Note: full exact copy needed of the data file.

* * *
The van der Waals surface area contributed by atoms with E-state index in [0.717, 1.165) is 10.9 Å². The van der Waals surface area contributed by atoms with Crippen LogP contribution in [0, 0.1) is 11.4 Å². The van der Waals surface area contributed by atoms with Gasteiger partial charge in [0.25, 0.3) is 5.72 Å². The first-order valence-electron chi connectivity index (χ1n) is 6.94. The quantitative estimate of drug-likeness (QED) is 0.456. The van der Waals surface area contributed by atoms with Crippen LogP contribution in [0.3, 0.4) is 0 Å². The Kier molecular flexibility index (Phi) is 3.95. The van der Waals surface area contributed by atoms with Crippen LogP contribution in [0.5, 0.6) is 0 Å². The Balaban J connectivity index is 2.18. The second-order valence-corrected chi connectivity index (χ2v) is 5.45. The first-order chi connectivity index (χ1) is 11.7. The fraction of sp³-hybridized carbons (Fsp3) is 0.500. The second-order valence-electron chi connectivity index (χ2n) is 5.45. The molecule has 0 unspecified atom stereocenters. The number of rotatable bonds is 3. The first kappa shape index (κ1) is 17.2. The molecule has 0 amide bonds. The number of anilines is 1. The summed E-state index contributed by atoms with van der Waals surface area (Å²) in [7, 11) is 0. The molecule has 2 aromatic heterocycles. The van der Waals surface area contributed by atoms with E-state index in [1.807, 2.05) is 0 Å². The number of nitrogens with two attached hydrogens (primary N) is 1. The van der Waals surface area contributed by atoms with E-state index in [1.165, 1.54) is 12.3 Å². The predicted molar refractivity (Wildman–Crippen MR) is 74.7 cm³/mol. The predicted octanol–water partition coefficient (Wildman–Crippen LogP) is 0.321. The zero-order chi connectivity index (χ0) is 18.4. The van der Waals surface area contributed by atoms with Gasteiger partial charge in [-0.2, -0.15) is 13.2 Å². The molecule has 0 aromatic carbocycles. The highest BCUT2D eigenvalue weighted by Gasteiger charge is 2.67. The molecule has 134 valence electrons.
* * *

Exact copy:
The van der Waals surface area contributed by atoms with E-state index in [0.717, 1.165) is 10.9 Å². The van der Waals surface area contributed by atoms with Crippen LogP contribution in [0, 0.1) is 11.4 Å². The van der Waals surface area contributed by atoms with Gasteiger partial charge in [0.25, 0.3) is 5.72 Å². The first-order valence-electron chi connectivity index (χ1n) is 6.94. The quantitative estimate of drug-likeness (QED) is 0.456. The van der Waals surface area contributed by atoms with Crippen LogP contribution in [0.3, 0.4) is 0 Å². The Kier molecular flexibility index (Phi) is 3.95. The van der Waals surface area contributed by atoms with Crippen LogP contribution in [0.5, 0.6) is 0 Å². The Balaban J connectivity index is 2.18. The second-order valence-corrected chi connectivity index (χ2v) is 5.45. The first-order chi connectivity index (χ1) is 11.7. The fraction of sp³-hybridized carbons (Fsp3) is 0.500. The second-order valence-electron chi connectivity index (χ2n) is 5.45. The molecule has 0 unspecified atom stereocenters. The number of rotatable bonds is 3. The first kappa shape index (κ1) is 17.2. The molecule has 0 amide bonds. The number of anilines is 1. The summed E-state index contributed by atoms with van der Waals surface area (Å²) in [7, 11) is 0. The molecule has 2 aromatic heterocycles. The van der Waals surface area contributed by atoms with E-state index in [1.807, 2.05) is 0 Å². The number of nitrogens with two attached hydrogens (primary N) is 1. The van der Waals surface area contributed by atoms with E-state index in [1.165, 1.54) is 12.3 Å². The predicted molar refractivity (Wildman–Crippen MR) is 74.7 cm³/mol. The predicted octanol–water partition coefficient (Wildman–Crippen LogP) is 0.321. The zero-order chi connectivity index (χ0) is 18.4. The van der Waals surface area contributed by atoms with Gasteiger partial charge in [-0.2, -0.15) is 13.2 Å². The molecule has 0 aromatic carbocycles. The highest BCUT2D eigenvalue weighted by Gasteiger charge is 2.67. The molecule has 134 valence electrons.